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The Genealogy of Law

  • Tom S. Clark (a1) and Benjamin E. Lauderdale (a2)

Many theories of judicial politics have at their core the concepts of legal significance, doctrinal development and evolution, and the dynamics of precedent. Despite rigorous theoretical conceptualization, these concepts remain empirically elusive. We propose the use of a genealogical model (or “family tree”) to describe the Court's construction of precedent over time. We describe statistical assumptions that allow us to estimate this kind of structure using an original data set of citation counts between Supreme Court majority opinions. The genealogical model of doctrinal development provides a parsimonious description of the dependencies between opinions, while generating measures of legal significance and other related quantities. We employ these measures to evaluate the robustness of a recent finding concerning the relationship between ideological homogeneity within majority coalitions and the legal impact of Court decisions.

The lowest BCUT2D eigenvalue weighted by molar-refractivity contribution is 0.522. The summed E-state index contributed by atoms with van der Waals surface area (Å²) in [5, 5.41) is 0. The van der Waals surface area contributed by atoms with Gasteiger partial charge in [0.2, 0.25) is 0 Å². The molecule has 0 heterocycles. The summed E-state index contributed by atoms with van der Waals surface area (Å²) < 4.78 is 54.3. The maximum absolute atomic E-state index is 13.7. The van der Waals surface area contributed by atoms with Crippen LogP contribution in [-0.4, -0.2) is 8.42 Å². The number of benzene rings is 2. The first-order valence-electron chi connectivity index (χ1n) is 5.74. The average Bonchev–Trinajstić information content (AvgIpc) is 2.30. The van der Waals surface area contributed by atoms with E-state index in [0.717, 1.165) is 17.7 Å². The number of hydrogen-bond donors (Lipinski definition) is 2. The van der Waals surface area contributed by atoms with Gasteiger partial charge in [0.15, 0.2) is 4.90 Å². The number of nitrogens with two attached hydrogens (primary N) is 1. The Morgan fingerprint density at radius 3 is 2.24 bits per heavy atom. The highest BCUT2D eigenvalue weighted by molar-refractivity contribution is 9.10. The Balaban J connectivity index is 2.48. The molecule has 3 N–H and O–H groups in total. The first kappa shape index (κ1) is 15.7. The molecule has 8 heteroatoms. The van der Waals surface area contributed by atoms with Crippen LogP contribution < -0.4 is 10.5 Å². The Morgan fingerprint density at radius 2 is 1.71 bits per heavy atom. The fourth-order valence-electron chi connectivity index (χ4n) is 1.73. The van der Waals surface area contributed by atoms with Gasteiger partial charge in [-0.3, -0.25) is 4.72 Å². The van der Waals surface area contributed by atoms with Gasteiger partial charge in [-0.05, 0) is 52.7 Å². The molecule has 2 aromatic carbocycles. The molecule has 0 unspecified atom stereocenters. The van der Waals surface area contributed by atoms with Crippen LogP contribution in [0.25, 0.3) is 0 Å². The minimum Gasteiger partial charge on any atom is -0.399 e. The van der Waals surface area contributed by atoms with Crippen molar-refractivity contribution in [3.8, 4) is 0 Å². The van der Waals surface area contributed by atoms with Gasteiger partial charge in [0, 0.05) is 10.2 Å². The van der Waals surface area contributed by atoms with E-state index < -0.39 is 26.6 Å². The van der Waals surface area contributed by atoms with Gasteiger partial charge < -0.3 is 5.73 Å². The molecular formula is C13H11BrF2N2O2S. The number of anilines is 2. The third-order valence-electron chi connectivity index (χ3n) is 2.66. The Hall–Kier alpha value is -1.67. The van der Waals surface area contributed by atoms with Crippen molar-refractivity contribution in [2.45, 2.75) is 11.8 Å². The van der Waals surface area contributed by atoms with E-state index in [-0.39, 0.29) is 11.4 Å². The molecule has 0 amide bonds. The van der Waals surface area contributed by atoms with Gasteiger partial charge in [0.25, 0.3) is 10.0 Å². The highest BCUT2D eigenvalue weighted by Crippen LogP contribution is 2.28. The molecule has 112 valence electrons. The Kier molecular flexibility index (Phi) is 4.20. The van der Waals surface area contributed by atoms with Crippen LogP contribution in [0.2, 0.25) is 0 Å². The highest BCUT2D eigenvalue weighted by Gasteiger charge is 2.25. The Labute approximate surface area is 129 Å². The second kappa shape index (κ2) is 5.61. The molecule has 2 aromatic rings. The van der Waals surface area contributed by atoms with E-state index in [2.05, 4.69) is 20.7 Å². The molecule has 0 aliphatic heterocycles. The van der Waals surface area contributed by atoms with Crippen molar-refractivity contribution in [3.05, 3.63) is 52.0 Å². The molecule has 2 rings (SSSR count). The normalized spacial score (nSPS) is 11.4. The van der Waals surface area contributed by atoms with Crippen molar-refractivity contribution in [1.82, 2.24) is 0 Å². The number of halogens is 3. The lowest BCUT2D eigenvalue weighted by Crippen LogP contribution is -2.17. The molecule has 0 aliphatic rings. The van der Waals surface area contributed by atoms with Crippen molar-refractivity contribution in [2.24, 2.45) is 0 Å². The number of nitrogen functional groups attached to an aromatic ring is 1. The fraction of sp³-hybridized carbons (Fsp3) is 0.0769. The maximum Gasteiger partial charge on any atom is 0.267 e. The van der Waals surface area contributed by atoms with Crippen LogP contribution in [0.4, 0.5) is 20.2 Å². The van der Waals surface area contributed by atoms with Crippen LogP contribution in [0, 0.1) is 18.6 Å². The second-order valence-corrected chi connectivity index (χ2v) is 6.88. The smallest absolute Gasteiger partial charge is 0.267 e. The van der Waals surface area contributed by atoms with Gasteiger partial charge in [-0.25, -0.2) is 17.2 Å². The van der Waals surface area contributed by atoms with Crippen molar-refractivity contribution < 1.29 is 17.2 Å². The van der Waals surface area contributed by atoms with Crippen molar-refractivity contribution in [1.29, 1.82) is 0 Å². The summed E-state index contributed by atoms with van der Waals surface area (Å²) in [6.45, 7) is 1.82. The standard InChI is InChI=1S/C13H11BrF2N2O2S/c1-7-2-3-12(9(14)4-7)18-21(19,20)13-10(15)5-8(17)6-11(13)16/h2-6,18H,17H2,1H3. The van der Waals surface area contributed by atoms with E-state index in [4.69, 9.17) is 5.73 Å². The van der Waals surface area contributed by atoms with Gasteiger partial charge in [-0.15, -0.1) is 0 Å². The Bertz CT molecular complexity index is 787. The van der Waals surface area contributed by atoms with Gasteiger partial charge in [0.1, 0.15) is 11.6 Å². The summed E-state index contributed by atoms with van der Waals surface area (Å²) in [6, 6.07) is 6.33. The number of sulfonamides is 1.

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Authors' note: We thank Brandon Bartels, Barry Friedman, John Kastellec, Drew Linzer, and Jeff Staton for helpful comments and suggestions. We also thank Josh Strayhorn for helpful research assistance. This research was supported by the National Science Foundation (SES-0961058).

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Political Analysis
  • ISSN: 1047-1987
  • EISSN: 1476-4989
  • URL: /core/journals/political-analysis
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